The power of anonymity lies in the freedom it grants

Boyd Tonkin
Rebel fighters walk in front of damaged buildings in Karam al-Jabal neighbourhood of Aleppo on August 26, 2014.  

The Isis threat must be confronted with clarity and determination

Ed Miliband
Ukraine crisis: The phoney war is over as Russian troops and armour pour across the border

The phoney war is over

Russian troops and armour pour into Ukraine
Potatoes could be off the menu as crop pests threaten UK

Potatoes could be off the menu as crop pests threaten UK

The world’s entire food system is under attack - and Britain is most at risk, according to a new study
Gangnam smile: why the Chinese are flocking to South Korea to buy a new face

Gangnam smile: why the Chinese are flocking to South Korea to buy a new face

Seoul's plastic surgery industry is booming thanks to the popularity of the K-Pop look
From Mozart to Orson Welles: Creative geniuses who peaked too soon

Creative geniuses who peaked too soon

After the death of Sandy Wilson, 90, who wrote his only hit musical in his twenties, John Walsh wonders what it's like to peak too soon and go on to live a life more ordinary
Caught in the crossfire of a cyber Cold War

Caught in the crossfire of a cyber Cold War

Fears are mounting that Vladimir Putin has instructed hackers to target banks like JP Morgan
Salomé's feminine wiles have inspired writers, painters and musicians for 2,000 years

Salomé: A head for seduction

Salomé's feminine wiles have inspired writers, painters and musicians for 2,000 years. Now audiences can meet the Biblical femme fatale in two new stage and screen projects
From Bram Stoker to Stanley Kubrick, the British Library's latest exhibition celebrates all things Gothic

British Library celebrates all things Gothic

Forthcoming exhibition Terror and Wonder: The Gothic Imagination will be the UK's largest ever celebration of Gothic literature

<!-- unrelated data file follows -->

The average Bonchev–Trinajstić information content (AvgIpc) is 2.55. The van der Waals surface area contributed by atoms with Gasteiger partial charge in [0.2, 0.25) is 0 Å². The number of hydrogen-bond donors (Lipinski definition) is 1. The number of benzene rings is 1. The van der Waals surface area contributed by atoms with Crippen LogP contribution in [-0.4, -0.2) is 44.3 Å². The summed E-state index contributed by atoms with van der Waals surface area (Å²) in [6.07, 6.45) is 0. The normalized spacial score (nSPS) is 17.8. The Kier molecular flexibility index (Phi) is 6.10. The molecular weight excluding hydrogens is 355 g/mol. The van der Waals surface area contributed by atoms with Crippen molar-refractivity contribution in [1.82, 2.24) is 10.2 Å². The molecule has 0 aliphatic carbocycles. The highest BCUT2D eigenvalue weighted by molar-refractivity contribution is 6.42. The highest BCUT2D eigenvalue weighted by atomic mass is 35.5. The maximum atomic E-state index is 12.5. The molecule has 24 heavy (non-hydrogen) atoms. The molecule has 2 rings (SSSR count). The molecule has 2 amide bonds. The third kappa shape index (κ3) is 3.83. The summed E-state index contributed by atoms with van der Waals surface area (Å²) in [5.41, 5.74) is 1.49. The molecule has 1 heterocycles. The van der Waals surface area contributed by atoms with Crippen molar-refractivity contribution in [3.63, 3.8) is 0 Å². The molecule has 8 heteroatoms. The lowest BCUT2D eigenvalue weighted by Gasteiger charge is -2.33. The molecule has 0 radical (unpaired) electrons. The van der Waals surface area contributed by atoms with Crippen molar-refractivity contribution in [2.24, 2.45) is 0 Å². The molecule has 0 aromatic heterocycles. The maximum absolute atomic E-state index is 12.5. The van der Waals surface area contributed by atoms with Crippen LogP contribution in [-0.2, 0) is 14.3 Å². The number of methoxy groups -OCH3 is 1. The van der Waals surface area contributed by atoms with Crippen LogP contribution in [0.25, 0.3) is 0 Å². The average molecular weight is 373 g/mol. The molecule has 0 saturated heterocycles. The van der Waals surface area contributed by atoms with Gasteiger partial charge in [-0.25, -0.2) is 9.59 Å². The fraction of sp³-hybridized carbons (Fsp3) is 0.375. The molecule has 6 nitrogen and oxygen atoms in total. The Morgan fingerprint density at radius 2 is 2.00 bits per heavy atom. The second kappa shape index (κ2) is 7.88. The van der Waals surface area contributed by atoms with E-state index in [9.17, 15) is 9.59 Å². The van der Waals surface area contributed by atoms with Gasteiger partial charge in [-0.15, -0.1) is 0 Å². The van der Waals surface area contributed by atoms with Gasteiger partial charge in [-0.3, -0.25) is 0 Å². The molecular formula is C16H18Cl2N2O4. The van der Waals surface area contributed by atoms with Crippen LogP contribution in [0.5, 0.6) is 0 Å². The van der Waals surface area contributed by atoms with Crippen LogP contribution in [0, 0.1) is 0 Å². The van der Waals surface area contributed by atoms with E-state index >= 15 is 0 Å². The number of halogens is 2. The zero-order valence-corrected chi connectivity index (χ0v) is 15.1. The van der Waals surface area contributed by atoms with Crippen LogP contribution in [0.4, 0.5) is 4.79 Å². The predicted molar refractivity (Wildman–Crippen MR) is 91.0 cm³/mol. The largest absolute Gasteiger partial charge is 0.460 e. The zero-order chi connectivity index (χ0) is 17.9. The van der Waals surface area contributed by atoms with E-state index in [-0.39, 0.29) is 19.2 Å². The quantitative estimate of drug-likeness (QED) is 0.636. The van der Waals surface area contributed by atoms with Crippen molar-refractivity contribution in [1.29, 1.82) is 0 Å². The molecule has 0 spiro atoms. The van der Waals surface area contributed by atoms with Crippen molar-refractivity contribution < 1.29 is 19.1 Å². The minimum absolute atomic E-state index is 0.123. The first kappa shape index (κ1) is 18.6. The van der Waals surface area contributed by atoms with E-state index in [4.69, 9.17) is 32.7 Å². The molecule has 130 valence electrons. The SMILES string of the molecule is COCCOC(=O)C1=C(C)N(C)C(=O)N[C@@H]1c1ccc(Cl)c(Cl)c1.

The Hard Rock Café's owners are embroiled in a bitter legal dispute - but is the restaurant chain worth fighting for?

Is the Hard Rock Café worth fighting for?

The restaurant chain's owners are currently embroiled in a bitter legal dispute
Caribbean cuisine is becoming increasingly popular in the UK ... and there's more to it than jerk chicken at carnival

In search of Caribbean soul food

Caribbean cuisine is becoming increasingly popular in the UK ... and there's more to it than jerk chicken at carnival
11 best face powders

11 best face powders

Sweep away shiny skin with our pick of the best pressed and loose powder bases
England vs Norway: Roy Hodgson's hands tied by exploding top flight

Roy Hodgson's hands tied by exploding top flight

Lack of Englishmen at leading Premier League clubs leaves manager hamstrung
Angel Di Maria and Cristiano Ronaldo: A tale of two Manchester United No 7s

Di Maria and Ronaldo: A tale of two Manchester United No 7s

They both inherited the iconic shirt at Old Trafford, but the £59.7m new boy is joining a club in a very different state
Israel-Gaza conflict: No victory for Israel despite weeks of death and devastation

Robert Fisk: No victory for Israel despite weeks of devastation

Palestinians have won: they are still in Gaza, and Hamas is still there
Mary Beard writes character reference for Twitter troll who called her a 'slut'

Unlikely friends: Mary Beard and the troll who called her a ‘filthy old slut’

The Cambridge University classicist even wrote the student a character reference
America’s new apartheid: Prosperous white districts are choosing to break away from black cities and go it alone

America’s new apartheid

Prosperous white districts are choosing to break away from black cities and go it alone